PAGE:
When we reach puberty, it can sometimes feel like everyone around us is in a race to have sex and see what all the fuss is about.
The most important thing to remember is that there is no specific time or date by which you need to have had sex in order to feel ‘normal’ or ‘accepted’. It is entirely your decision and if anyone makes you feel embarrassed or ashamed of it, they are not people you need in your life.
Knowing that you’re ready to have sex will feel different for everybody. However, the following list will give you a good indication of your readiness:
- You feel completely comfortable with the person
- You feel loved and respected by them
- You can have a laugh with them – sex doesn’t always look like it does in the movies so having a sense of humour is essential!
- You are in agreement about using protection to prevent STIs or unplanned pregnancy
- You know that you both consent to having sex with each other
However, if you decide to have sex before you feel ready, there are several things to consider:
Your reasons for having sex
Are you doing it simply to tick it off your list? Because you think you’re the last of your friends to do it? Or because you want to impress a certain person or friend group? While sex can be a wonderful experience that you grow to love, if you do it before you are ready or fully prepared, you could encounter the following:
- STI – Sexually Transmitted Infection
- Unplanned pregnancy
- Painful sex due to feeling uneasy, uncomfortable or worried
Just because you are legally of age to have sex, doesn’t mean you are physically and/or emotionally ready. In society today, there can be enormous pressure on young people to be mature and to grow up very quickly; this may cause people to feel either directly or indirectly pressured into engaging in an activity that makes them seem ‘older’ or more mature.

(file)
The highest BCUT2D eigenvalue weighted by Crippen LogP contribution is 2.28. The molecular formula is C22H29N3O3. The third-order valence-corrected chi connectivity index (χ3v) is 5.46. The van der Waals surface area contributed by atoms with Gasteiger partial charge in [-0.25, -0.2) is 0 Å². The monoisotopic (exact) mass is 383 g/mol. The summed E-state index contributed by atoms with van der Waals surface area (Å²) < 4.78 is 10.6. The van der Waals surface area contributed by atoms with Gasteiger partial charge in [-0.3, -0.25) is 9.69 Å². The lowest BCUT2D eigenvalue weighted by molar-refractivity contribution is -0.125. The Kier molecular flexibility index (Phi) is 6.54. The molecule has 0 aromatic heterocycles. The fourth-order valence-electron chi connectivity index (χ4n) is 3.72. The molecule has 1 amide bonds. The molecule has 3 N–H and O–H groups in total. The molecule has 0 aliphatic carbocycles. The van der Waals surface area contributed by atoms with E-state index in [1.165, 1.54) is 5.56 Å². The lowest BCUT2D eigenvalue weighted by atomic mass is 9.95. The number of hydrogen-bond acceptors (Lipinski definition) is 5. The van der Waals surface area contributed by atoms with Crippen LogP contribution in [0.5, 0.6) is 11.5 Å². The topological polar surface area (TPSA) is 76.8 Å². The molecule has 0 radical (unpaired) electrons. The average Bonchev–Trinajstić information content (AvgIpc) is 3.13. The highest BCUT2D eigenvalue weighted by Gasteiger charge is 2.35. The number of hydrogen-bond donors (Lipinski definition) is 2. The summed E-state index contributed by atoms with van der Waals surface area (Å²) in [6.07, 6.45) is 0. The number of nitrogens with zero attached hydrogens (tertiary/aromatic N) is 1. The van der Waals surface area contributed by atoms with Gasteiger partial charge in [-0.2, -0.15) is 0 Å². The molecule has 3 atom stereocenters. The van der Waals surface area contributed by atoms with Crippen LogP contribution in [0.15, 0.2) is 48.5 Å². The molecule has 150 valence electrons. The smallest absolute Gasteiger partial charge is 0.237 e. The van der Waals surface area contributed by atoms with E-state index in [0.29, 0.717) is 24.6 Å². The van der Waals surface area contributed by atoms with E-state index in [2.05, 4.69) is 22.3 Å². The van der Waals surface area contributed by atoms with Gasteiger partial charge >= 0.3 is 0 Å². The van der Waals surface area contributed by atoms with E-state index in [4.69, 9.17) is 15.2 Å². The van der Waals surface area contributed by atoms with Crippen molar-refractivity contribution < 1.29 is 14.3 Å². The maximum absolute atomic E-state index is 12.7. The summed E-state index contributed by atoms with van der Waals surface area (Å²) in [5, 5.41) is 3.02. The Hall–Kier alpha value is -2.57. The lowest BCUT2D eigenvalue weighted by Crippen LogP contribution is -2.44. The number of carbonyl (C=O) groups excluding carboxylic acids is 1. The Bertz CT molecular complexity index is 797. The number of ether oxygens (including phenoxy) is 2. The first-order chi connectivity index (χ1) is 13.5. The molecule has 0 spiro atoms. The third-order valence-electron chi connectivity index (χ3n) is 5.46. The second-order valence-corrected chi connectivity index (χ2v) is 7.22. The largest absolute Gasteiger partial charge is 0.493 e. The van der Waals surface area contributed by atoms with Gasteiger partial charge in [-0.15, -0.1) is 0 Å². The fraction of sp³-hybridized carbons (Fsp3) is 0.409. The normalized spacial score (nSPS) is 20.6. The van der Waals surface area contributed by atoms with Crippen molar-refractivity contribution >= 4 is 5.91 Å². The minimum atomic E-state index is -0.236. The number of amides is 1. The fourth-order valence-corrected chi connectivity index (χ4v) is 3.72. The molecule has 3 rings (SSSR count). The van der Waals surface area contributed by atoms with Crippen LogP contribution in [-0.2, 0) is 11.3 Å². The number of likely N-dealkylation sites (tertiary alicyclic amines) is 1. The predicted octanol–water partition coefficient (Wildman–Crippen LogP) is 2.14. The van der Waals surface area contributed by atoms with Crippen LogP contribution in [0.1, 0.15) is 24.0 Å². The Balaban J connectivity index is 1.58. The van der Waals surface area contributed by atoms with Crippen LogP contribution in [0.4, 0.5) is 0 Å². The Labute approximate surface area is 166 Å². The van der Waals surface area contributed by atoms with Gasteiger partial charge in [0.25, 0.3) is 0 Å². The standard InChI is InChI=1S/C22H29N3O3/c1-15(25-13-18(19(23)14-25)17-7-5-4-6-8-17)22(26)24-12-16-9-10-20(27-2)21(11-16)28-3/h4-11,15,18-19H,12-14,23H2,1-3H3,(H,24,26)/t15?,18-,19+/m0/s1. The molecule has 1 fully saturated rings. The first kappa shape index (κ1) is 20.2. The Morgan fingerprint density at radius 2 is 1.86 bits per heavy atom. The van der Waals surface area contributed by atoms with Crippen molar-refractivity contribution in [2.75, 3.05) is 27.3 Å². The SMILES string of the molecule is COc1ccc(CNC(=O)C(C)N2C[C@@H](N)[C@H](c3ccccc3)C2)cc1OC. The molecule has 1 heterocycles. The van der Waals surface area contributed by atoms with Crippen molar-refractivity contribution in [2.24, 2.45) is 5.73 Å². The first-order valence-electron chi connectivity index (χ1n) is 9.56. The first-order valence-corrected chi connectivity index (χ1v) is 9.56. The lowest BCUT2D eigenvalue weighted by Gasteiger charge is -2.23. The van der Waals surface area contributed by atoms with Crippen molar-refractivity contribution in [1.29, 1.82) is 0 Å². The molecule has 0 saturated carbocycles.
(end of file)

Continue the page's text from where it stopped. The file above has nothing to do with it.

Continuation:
Unfortunately, succumbing to this pressure may result in you feeling even worse than you did if the experience was underwhelming or left you feeling used.
No one should make you feel like you have to have sex before you are ready. You are in charge of what happens to your body. Even if you are in a relationship with someone, they have no right to pressure you into any sexual activity.
You have the right to change your mind at any point and say that you are not ready for things to go any further, even after you’ve said yes. You can simply say, ‘I’m sorry, I thought I was ready to do this but I’m not.’ If the person accuses you of ‘leading them on’ or calls you insulting names, do not listen to them and leave the room.
Equally, consent should be ongoing. Just because you’ve agreed to one thing doesn’t mean you’re agreeing to everything. You and your partner should check in with each other regularly to make sure you’re both on the same page during sexual activity.
You have the right to feel safe at all times. If this has happened to you or if you’re feeling unsure about consent and your own experiences, the following pages may give you some clarity around this: www.consenthub.ie/consent/ or www.childline.ie/sex-and-consent/
It may seem strange to you but it is important to be aware of the legalities around sex for young people, as it may not be something that everyone knows.
The legal age of consent in Ireland is 17, this means that even if you feel you “want to” engage in sexual acts with someone, legally you cannot consent to this until the age of 17 or over. This is vital to know, as everyone should feel comfortable, safe and respected when engaging in any form of sexual act. You can learn more about this by visiting www.sexualwellbeing.ie.
Take your time
It is okay not to feel ready to have sex. If you have a trusted adult in your life, it’s worth having a chat with them about it if you feel comfortable doing so.
Deciding to have sex is a big decision, that is very personal. It is important that you think it through and wait until you feel ready and give consent.
It is natural for you to question whether you are ready to have sex or not. There are some great articles on our Childline website about sexuality and relationships which you may find helpful: https://www.childline.ie/sexuality-and-relationships/.